RECORD: Darwin, C. R. 1923. [Letter to Smith, Elder and Co., 1863]. In Leonard Huxley, The house of Smith Elder. London: Smith, Elder, & Co., p. 23.

REVISION HISTORY: Transcribed and edited by John van Wyhe and Christine Chua 5.2022. RN1

NOTE: See the fully annotated letter in Correspondence vol. 11, p. 203.


[page] 22

The second of these scientific reports was by far the most interesting, for it brought Smith, Elder into personal as well as business relations with the first of their authors to achieve world-wide fame. This was Darwin's "Zoology of the Voyage of the Beagle," a costly work in five large quarto volumes, aided by a Government grant of £1,000. These volumes were published in succession from 1840 to 1848, at a total price of £8 18s.

From these official reports Smith, Elder also published for Darwin certain extracts in more popular form, namely, "The Structure and Distribution of Coral Reefs," in 1842, "Geological Observations on the Volcanic Islands visited during the Voyage of the Beagle," 1844, and "Geological Observations on South America," 1846.

Early in 1863 the correspondence shows Darwin buying up nearly all remainders of the two latter books, seventy-six and ninety-nine respectively, for five pounds. By 1876, when Victor Carus wished to translate these into German, he had given away all his copies, and the firm had disposed of all their remaining stock. Darwin thereupon arranged to have the two reprinted together under the title of "Geological Observations on the Volcanic Islands and parts of S. America visited during the Voyage of H.M.S. Beagle.'' Finding that he was correcting heavily, he begged, with his usual sense of fairness, that any excessive cost of corrections should be charged against him. This touch exemplifies one part of George Smith's remarks about Darwin:

"Of all the famous men with whom I have had relations there were very few at all comparable with Darwin in charm of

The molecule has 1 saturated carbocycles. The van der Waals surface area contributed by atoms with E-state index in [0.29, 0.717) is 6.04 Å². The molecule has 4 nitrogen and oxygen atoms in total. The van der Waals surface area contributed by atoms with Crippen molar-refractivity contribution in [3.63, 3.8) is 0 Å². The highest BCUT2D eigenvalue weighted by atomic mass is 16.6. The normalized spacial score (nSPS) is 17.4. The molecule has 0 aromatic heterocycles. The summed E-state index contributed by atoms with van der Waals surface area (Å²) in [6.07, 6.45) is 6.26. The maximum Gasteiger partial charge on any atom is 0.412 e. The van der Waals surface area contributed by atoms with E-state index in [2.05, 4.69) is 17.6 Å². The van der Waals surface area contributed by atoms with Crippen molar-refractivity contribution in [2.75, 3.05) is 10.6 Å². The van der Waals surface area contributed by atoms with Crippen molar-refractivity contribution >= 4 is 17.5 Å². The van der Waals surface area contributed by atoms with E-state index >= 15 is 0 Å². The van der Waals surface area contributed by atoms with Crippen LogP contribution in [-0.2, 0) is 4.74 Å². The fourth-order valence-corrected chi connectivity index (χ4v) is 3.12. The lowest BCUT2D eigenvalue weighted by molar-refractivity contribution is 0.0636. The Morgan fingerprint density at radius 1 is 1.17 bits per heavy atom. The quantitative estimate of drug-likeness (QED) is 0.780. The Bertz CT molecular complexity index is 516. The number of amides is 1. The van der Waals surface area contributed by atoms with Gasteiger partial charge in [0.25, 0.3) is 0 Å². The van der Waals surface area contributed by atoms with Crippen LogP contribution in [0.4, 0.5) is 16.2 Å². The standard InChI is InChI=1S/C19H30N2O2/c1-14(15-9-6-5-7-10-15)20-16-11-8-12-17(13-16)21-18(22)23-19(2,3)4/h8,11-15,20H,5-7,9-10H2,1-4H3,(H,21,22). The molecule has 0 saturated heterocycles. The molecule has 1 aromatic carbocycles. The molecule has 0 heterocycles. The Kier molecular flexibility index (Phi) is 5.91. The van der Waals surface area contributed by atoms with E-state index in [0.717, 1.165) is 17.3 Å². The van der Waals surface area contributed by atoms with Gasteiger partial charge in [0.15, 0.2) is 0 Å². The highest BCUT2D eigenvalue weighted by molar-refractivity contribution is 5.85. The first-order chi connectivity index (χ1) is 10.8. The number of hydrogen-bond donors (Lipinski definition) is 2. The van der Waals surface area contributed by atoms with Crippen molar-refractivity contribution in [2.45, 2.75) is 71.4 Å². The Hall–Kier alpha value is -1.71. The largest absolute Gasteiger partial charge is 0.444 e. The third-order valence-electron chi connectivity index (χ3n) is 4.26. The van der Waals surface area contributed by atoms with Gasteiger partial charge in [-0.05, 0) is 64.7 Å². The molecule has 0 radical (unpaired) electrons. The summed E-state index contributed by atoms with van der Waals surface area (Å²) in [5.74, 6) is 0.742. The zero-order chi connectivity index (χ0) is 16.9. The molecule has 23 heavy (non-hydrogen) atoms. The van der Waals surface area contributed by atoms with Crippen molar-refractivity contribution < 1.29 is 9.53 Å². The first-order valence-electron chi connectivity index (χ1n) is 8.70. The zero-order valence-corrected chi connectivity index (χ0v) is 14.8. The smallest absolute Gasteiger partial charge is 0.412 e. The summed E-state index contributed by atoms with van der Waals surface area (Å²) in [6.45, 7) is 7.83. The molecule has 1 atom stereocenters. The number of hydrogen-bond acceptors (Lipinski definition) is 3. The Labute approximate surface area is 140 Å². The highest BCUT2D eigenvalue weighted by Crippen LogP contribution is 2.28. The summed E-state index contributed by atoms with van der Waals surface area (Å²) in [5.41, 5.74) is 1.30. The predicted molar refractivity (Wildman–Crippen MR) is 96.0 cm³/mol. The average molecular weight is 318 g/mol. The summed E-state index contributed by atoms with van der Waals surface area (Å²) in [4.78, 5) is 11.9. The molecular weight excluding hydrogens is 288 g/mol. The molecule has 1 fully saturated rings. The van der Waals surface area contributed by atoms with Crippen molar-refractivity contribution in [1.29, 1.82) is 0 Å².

[page] 23

manner. Its characteristic was suavity, gentleness: a consideration for others which was the expression of a genuine kindliness of nature. I was very young at the time, and could not, perhaps, realise Darwin's greatness as a scientist: but the natural sweetness of his temper and manner quite took my heart captive."

I cannot forbear quoting from a letter of Darwin's (March 3, 1863) a passage very characteristic of these qualities:

"One of my boys has the common passion for collecting postage stamps; he tells me that you issue some peculiar kinds. I know not in the least what they are and perhaps they are for India (at least — have never met with them) and can only be sold in number; but if you have odd copies and could enclose one or two of each kind deducting amount from your cheque, I shd. be glad to please my Boy; but of course you must not think of this for a minute if in any way inconvenient."

In reply, the firm informed him that these stamps were not usually sold to the public, but they gladly presented him with specimens of the 1s., 4d., 3d., 2d. and 1d. issues.

[page] 168

[…]

As for the long-drawn controversies in science and theology that sprang into being at the same time as the Cornhill, the Circular makes little reference to them. There is a cautious review of Fitzjames Stephen's Defence of Dr. Rowland Williams in the heresy hunt after "Essays and Reviews." Lyell's forthcoming "Antiquity of Man" is announced, and—spectacular side-issue of the Ape question and Du Chaillu's adventures— a young gorilla is announced also as on its way to Liverpool, where rumour fell flat, the animal proving to be only a chimpanzee. But of Darwin himself, who had published with Smith, Elder years before, so little is known that in announcing his new work on "the recondite subject" of the Fertilization of Orchids, the Circular remarks: "It is curious, by the way, that the poet who took for his subject the Loves of Flowers and Plants, and attracted a great school of admirers about eighty years since, as a romantic botanist, was also named Darwin. We are not aware that Mr. Darwin is in any way connected with the once popular Dr. Darwin, nor do we institute any comparison between minds so different; but the coincidence, if it be a coincidence, is odd."

[…]


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Citation: John van Wyhe, ed. 2002-. The Complete Work of Charles Darwin Online. (http://darwin-online.org.uk/)

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